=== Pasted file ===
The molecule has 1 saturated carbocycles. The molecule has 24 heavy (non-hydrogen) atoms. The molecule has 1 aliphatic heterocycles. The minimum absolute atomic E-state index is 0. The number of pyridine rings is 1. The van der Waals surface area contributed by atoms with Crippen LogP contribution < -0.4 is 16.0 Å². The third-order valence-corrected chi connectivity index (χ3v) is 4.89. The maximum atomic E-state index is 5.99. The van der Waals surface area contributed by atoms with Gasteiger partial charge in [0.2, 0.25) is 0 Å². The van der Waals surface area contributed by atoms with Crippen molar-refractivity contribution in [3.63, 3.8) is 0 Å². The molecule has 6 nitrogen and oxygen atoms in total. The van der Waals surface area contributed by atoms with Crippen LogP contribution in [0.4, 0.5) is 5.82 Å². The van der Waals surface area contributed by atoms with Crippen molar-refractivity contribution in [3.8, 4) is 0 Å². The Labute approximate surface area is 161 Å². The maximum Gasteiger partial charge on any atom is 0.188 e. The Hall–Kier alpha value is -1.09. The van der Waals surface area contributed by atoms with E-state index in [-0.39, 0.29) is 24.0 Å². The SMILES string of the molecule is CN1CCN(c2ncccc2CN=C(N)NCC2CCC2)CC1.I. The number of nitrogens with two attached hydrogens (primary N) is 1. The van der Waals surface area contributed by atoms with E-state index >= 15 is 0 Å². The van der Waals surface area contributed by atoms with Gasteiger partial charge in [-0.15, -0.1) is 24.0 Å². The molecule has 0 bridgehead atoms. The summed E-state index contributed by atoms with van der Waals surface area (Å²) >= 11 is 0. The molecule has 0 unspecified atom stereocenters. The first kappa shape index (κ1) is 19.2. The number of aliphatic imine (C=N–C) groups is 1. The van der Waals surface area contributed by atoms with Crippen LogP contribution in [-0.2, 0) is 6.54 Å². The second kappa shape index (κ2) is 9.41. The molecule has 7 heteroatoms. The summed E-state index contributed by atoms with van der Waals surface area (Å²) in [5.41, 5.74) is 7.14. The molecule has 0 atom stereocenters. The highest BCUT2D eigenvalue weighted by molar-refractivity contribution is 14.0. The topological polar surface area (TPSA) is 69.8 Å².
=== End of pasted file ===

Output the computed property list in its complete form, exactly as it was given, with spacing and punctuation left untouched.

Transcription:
The molecule has 1 saturated carbocycles. The molecule has 24 heavy (non-hydrogen) atoms. The molecule has 1 aliphatic heterocycles. The minimum absolute atomic E-state index is 0. The number of pyridine rings is 1. The van der Waals surface area contributed by atoms with Crippen LogP contribution < -0.4 is 16.0 Å². The third-order valence-corrected chi connectivity index (χ3v) is 4.89. The maximum atomic E-state index is 5.99. The van der Waals surface area contributed by atoms with Gasteiger partial charge in [0.2, 0.25) is 0 Å². The van der Waals surface area contributed by atoms with Crippen molar-refractivity contribution in [3.63, 3.8) is 0 Å². The molecule has 6 nitrogen and oxygen atoms in total. The van der Waals surface area contributed by atoms with Crippen LogP contribution in [0.4, 0.5) is 5.82 Å². The van der Waals surface area contributed by atoms with Crippen molar-refractivity contribution in [3.8, 4) is 0 Å². The Labute approximate surface area is 161 Å². The maximum Gasteiger partial charge on any atom is 0.188 e. The Hall–Kier alpha value is -1.09. The van der Waals surface area contributed by atoms with E-state index in [-0.39, 0.29) is 24.0 Å². The SMILES string of the molecule is CN1CCN(c2ncccc2CN=C(N)NCC2CCC2)CC1.I. The number of nitrogens with two attached hydrogens (primary N) is 1. The van der Waals surface area contributed by atoms with E-state index >= 15 is 0 Å². The van der Waals surface area contributed by atoms with Gasteiger partial charge in [-0.15, -0.1) is 24.0 Å². The molecule has 0 bridgehead atoms. The summed E-state index contributed by atoms with van der Waals surface area (Å²) >= 11 is 0. The molecule has 0 unspecified atom stereocenters. The first kappa shape index (κ1) is 19.2. The number of aliphatic imine (C=N–C) groups is 1. The van der Waals surface area contributed by atoms with Crippen LogP contribution in [-0.2, 0) is 6.54 Å². The second kappa shape index (κ2) is 9.41. The molecule has 7 heteroatoms. The summed E-state index contributed by atoms with van der Waals surface area (Å²) in [5.41, 5.74) is 7.14. The molecule has 0 atom stereocenters. The highest BCUT2D eigenvalue weighted by molar-refractivity contribution is 14.0. The topological polar surface area (TPSA) is 69.8 Å².